Ninth Circuit holds operators of Hong Kong-based video-hosting website are subject to personal jurisdiction in United States in copyright infringement action, based on their hosting of website and purchasing content delivery network services in U.S., and their posting legal compliance information relevant almost exclusively to viewers in the U.S.
Will Co. Ltd., a producer of Japanese adult entertainment, sued the foreign-based owners of a video-hosting site based in Hong Kong named ThisAV.com for copyright infringement, alleging that ThisAV hosted several of Will’s copyrighted videos without its permission. Defendants used several American web-hosting companies to operate ThisAV, and the website states that it complies with United States law and that its content is governed by copyright and other intellectual property laws of the United States. ThisAV has a significant U.S. audience, though the majority of its audience is abroad.
The district court granted defendants’ motion to dismiss for lack of personal jurisdiction, holding that Will Co. failed to establish that the content on ThisAV was “expressly aimed” at the U.S. and that defendants caused “jurisdictionally significant harm” in the U.S. by operating ThisAV. Will Co. appealed.
The issue before the Ninth Circuit was whether exercising jurisdiction comports with due process pursuant to Federal Rule of Civil Procedure 4(k), which requires that the defendant have “minimum contacts” with the forum such that the exercise of jurisdiction does not offend traditional notions of fair play and substantial justice. In order to determine whether the defendant has minimum contacts with the forum, courts consider the defendant “purposefully directed” its activities there.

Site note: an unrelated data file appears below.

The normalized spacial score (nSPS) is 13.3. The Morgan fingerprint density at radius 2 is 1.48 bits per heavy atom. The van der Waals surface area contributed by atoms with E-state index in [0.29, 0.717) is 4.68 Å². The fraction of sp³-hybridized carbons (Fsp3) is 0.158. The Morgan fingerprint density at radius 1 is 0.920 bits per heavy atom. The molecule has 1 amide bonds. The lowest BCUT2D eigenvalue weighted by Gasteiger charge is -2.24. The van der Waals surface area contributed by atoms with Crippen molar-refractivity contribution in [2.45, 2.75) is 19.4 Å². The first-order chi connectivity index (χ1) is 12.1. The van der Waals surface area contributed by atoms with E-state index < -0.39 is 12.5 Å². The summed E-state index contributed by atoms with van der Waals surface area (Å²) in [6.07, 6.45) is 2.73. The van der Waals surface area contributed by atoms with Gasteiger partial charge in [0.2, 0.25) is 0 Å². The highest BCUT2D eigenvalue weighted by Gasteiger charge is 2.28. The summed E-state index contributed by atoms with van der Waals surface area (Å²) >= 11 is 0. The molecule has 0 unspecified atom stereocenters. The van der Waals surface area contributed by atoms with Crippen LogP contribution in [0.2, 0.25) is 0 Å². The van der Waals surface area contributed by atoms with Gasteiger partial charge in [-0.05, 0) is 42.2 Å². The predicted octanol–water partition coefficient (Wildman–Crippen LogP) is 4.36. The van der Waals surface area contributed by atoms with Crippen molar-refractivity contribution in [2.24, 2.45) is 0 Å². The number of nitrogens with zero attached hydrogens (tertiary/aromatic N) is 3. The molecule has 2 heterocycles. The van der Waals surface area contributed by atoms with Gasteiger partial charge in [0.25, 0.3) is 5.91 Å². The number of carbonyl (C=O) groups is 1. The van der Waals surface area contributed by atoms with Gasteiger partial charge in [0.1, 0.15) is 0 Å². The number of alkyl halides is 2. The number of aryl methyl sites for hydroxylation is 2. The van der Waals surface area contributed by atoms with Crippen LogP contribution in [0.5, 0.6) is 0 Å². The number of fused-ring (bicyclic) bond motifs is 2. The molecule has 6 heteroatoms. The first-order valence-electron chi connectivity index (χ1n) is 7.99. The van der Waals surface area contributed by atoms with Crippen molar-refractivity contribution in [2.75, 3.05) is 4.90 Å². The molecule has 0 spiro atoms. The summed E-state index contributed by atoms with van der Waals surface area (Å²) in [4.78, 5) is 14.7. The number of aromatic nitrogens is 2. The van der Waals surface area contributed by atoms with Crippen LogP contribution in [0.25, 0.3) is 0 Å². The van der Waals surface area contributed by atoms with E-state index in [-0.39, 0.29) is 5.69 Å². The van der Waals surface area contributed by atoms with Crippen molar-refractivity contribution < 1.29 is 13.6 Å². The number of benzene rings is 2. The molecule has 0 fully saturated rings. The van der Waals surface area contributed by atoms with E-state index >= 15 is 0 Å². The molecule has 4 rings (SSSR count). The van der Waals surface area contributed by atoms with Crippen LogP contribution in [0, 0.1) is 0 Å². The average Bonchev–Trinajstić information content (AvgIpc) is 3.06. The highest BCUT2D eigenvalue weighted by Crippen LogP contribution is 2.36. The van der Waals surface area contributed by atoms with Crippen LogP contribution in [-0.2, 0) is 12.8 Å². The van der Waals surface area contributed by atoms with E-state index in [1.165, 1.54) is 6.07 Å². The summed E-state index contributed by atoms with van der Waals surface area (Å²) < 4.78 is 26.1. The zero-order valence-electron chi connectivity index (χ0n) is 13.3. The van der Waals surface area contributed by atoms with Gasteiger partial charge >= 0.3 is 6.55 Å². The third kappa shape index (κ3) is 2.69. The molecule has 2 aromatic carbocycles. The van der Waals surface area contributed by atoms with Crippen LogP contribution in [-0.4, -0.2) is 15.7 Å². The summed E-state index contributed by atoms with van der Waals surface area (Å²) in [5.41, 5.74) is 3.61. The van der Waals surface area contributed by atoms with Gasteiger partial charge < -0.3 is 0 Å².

The court first found that both defendants committed at least one “intentional act” by operating a passive website, purchasing a domain name and purchasing domain privacy services in the United States. The court next considered whether defendants “expressly aimed” ThisAV at the United States. Noting that an operator of a website must have actively appealed to and profited from the audience in a forum to satisfy this standard, the court held that defendants profited from the viewers in the U.S. market by selling advertising space to third-party advertisers in the U.S.
The court noted that whether defendants intentionally appealed to U.S. consumers was a “closer question” but ultimately found that defendants had done so by hosting ThisAV in Utah and purchasing CDN services for North America, thereby making the site load faster for U.S. viewers. Defendants’ webpages also specifically address legal compliance in the United States.
Finally, the court concluded that the conduct at issue caused “foreseeable harm” in the United States, because ThisAV received 1.3 million visits from the U.S., a substantial number, even though the majority of visits came from users in other countries. Because defendants appeal to an audience in the United States, the court also held that the harm was foreseeable.
Summary prepared by Tal Dickstein and Ava Badiee.